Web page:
The case involves Salt Lake County's challenge to the constitutionality of the Aircraft Valuation Law, which provides a preferred method for determining the fair market value of aircraft for tax purposes. The County argued that the application of the law to Delta Air Lines' aircraft resulted in an assessment below fair market value, violating the Utah Constitution. The County also contended that the law, on its face, violated the Utah Constitution by divesting the Utah State Tax Commission of its power to assess airline property.The Utah State Tax Commission had previously upheld the 2017 assessment of Delta's property, which was calculated according to the Aircraft Valuation Law. The Commission found that the County did not provide clear and convincing evidence that the legislature's preferred method of valuation did not reasonably reflect fair market value.The Supreme Court of the State of Utah rejected the County's arguments. The court held that the County failed to fully utilize the statutory safety valve, which allows the Commission to use an alternative valuation method if the preferred method does not reasonably reflect fair market value. The court also rejected the County's facial challenge to the Aircraft Valuation Law, concluding that the County did not show that the law prohibits the legislature from prescribing a preferred method for valuing aircraft. Therefore, the court affirmed the Commission's decision. View "Salt Lake Co v. Tax Commission" on Justia Law

by
The case revolves around Ronald Lee Morgan, who filed for Chapter 7 bankruptcy in North Carolina. Morgan owned a home jointly with his wife as tenants by the entirety. He sought to exempt this home from the bankruptcy estate to the extent of his outstanding tax debt to the Internal Revenue Service (IRS). However, the bankruptcy court disallowed the exemption. Morgan's wife did not jointly owe the debt to the IRS and did not file for bankruptcy. The trustee of the bankruptcy estate objected to Morgan's claim for an exemption, arguing that under North Carolina state law, tenancy by the entireties property is generally exempt from execution by creditors of only one spouse, but this rule does not apply to tax obligations owing to the United States.The bankruptcy court sustained the trustee's objection, and on appeal, the district court affirmed this decision. Morgan then appealed to the United States Court of Appeals for the Fourth Circuit, arguing that for his IRS debt to override the entireties exemption, the IRS must have obtained a perfected tax lien on the property prior to the filing of the bankruptcy petition.The Court of Appeals for the Fourth Circuit affirmed the district court's ruling. The court concluded that Morgan's interest in his home as a tenant by the entirety is not "exempt from process" under "applicable nonbankruptcy law." The court rejected Morgan's argument that the IRS must have actually obtained a lien prior to the bankruptcy filing, stating that the absence of a judgment or lien has no bearing on the hypothetical issue of whether the debtor's interest would be exempt from process. The court also dismissed Morgan's contention that the IRS must perfect a lien against his property before he filed for bankruptcy. The court concluded that nothing in the Supreme Court's decision in United States v. Craft limits its holding to instances where the IRS has perfected a tax lien against the property. View "Morgan v. Bruton" on Justia Law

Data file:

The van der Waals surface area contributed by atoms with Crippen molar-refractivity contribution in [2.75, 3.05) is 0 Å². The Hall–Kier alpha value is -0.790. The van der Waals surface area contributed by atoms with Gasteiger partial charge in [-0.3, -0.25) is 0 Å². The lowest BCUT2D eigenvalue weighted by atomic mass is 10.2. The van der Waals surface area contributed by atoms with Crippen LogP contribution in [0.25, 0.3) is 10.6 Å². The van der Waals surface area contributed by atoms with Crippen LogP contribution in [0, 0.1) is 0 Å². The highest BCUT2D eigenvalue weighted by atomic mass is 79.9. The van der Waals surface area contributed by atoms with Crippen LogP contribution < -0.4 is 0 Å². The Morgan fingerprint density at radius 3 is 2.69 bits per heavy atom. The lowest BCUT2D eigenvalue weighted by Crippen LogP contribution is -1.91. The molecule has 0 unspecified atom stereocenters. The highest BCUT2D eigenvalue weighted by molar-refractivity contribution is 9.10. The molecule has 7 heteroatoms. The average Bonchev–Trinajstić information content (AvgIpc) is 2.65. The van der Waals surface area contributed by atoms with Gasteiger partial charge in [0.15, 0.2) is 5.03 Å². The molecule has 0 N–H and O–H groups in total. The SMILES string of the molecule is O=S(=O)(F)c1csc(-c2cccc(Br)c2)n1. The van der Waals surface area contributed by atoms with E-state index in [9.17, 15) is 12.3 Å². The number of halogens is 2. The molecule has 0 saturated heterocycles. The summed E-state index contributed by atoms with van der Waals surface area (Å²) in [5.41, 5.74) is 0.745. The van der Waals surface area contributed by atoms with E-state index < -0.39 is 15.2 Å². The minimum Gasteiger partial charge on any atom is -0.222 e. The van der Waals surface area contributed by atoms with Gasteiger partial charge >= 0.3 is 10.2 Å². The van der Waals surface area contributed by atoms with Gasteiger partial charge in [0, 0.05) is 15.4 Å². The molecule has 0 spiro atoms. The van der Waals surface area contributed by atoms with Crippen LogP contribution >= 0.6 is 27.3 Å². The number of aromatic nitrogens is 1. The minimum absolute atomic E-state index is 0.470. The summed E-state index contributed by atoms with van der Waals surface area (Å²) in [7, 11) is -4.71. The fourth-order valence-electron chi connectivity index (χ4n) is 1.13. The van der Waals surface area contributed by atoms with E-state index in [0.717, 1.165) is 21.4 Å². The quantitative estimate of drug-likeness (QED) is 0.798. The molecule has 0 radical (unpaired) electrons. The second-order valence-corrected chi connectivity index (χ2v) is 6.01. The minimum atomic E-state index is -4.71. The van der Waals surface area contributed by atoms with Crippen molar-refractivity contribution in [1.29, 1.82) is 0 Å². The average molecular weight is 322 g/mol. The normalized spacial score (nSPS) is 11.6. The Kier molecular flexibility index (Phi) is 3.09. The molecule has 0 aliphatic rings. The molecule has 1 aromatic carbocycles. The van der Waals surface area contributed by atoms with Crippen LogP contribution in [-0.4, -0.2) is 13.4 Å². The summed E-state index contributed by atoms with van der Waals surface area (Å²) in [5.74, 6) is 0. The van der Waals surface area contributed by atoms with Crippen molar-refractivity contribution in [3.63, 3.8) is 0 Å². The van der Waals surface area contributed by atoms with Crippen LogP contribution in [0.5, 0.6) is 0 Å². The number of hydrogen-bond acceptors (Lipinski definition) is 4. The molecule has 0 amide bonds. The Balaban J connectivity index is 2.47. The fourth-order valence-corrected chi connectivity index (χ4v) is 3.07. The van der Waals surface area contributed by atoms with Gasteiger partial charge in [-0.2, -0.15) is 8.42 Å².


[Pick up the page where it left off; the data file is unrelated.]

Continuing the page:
by
The case involves the United States government's action to reduce federal tax liens to judgment and foreclose on real property. The government sought to foreclose on tax liens against a property owned by Komron Allahyari. Shaun Allahyari, Komron's father, was named as an additional defendant due to his interest in the property through two deeds of trust. The district court found that the government was entitled to foreclose on the tax liens and sell the property. However, the court did not have sufficient information to enter an order for judicial sale and ordered the parties to submit a Joint Status Report. Shaun Allahyari filed an appeal before the parties submitted the Joint Status Report and stipulated to the value of the property to be sold.The United States Court of Appeals for the Ninth Circuit dismissed the appeal for lack of jurisdiction. The court explained that the district court's order was not final because it did not have sufficient information to enter an order for judicial sale. The court also clarified that for a decree of sale in a foreclosure suit to be considered a final decree for purposes of an appeal, it must settle all of the rights of the parties and leave nothing to be done but to make the sale and pay out the proceeds. Because that standard was not met in this case, there still was no final judgment. The court therefore dismissed the appeal for lack of jurisdiction. View "USA V. ALLAHYARI" on Justia Law

by